The plaintiff reported in her application for benefits that she stopped working as a sales representative when the company “downsized.” (Tr. 199). The plaintiff explained that her “degenerative hip disease was diagnosed in 2005. Although for a time [she] worked, while suffering, [she] became severely unable to work around 2008/2009, after [she] stopped working for [her] employer.” (Tr. 199). The plaintiff, however, also testified that in 2010, she was able to care for her father by making him meals and keeping him company. (Tr. 62-63, 65). According to the plaintiff, by 2013, she could not stand for an hour, nor could she walk for a city block because walking made her pain “[h]orribly worse.” (Tr. 62, 66). She claimed that her gait was “very unstable” in 2013 as well. (Tr. 70). She could not stand in place because of pain, so she solicited help from “good friends” and her daughter. (Tr. 67). Additionally, she could sit for “maybe 20 minutes to a half an hour depending on the day[.]” (Tr. 71). She could spend only 15 to 20 minutes out of an eight-hour day on the computer. (Tr. 72). The plaintiff could perform household cleaning tasks, and her adult daughter would help, especially with tasks involving bending and lifting. (Tr. 63-64). Her chores would “take[] . . . a lot more time and [the] chores [would] have to be spread out.” (Tr. 212). The plaintiff also testified that she has had trouble sleeping due to pain since 2005. (Tr. 68).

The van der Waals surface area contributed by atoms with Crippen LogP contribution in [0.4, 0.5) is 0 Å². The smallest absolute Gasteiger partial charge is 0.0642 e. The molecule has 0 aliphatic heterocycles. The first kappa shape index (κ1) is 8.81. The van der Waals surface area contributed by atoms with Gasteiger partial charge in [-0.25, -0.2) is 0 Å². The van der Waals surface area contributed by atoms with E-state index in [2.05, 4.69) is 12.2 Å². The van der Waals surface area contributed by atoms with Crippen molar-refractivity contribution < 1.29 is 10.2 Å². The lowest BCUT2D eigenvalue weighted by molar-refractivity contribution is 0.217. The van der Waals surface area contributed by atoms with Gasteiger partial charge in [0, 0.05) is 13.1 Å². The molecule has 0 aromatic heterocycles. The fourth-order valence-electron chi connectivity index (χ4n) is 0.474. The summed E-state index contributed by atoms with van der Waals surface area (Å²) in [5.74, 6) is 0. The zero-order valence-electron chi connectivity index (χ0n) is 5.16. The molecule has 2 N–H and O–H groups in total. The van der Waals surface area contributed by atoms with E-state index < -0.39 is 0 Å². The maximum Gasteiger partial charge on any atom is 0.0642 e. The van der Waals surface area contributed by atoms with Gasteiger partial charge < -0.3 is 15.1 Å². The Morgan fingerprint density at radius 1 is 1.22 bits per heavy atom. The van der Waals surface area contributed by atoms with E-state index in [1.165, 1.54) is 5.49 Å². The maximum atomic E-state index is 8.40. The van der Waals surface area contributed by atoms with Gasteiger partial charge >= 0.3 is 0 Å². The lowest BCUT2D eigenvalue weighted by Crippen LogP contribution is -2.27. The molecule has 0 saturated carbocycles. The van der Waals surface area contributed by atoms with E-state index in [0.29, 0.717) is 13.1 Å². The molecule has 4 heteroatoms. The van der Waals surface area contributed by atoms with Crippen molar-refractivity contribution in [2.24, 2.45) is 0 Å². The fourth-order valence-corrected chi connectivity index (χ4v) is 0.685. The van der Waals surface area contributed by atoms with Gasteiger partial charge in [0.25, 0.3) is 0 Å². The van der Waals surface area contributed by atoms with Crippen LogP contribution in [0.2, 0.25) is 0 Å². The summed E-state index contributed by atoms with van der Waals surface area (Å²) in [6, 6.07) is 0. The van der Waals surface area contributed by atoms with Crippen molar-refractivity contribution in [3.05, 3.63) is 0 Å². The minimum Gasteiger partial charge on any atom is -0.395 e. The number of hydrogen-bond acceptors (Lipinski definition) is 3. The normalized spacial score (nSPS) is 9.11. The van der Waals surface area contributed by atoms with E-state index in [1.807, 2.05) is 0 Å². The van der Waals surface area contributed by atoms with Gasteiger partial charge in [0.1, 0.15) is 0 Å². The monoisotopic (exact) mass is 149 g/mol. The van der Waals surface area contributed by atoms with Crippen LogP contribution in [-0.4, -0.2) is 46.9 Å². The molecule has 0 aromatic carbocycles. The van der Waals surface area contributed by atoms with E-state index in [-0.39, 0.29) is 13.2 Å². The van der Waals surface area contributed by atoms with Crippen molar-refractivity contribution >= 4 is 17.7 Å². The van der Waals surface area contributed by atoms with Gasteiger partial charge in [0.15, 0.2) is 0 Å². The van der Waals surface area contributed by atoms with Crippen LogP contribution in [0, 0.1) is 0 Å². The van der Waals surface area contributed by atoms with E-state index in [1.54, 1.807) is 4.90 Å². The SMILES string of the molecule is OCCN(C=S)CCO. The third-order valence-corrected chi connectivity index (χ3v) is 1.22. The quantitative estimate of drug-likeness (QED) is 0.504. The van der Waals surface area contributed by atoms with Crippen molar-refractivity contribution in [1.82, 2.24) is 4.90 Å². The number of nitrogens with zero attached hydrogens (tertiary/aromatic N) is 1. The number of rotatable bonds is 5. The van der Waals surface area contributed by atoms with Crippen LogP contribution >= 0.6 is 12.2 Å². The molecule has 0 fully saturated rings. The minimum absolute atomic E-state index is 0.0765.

At the hearing, a vocational expert testified that a hypothetical individual who is limited to the full range of light work, with the ability to occasionally climb ramps or stairs, never climb ladders or scaffolds, and occasionally balance, stoop, kneel, crouch and crawl, could perform the plaintiff's past work as a director of a preschool program, a sales representative, and a customer service representative. (Tr. 75-76). If that hypothetical person was limited to sedentary work, the person could perform work as a “customer service representative[, ]” but could not perform the two jobs that the plaintiff performed previously. (Tr. 76). If the hypothetical person was off task ten percent of the time, or absent one day a month, it “would be very difficult to maintain any type of employment.” (Tr. 76). Additionally, if the “worker took three additional [break] periods of 10 to 15 minutes, each time throughout the hour[, ]” that person could not maintain employment. (Tr. 76-77).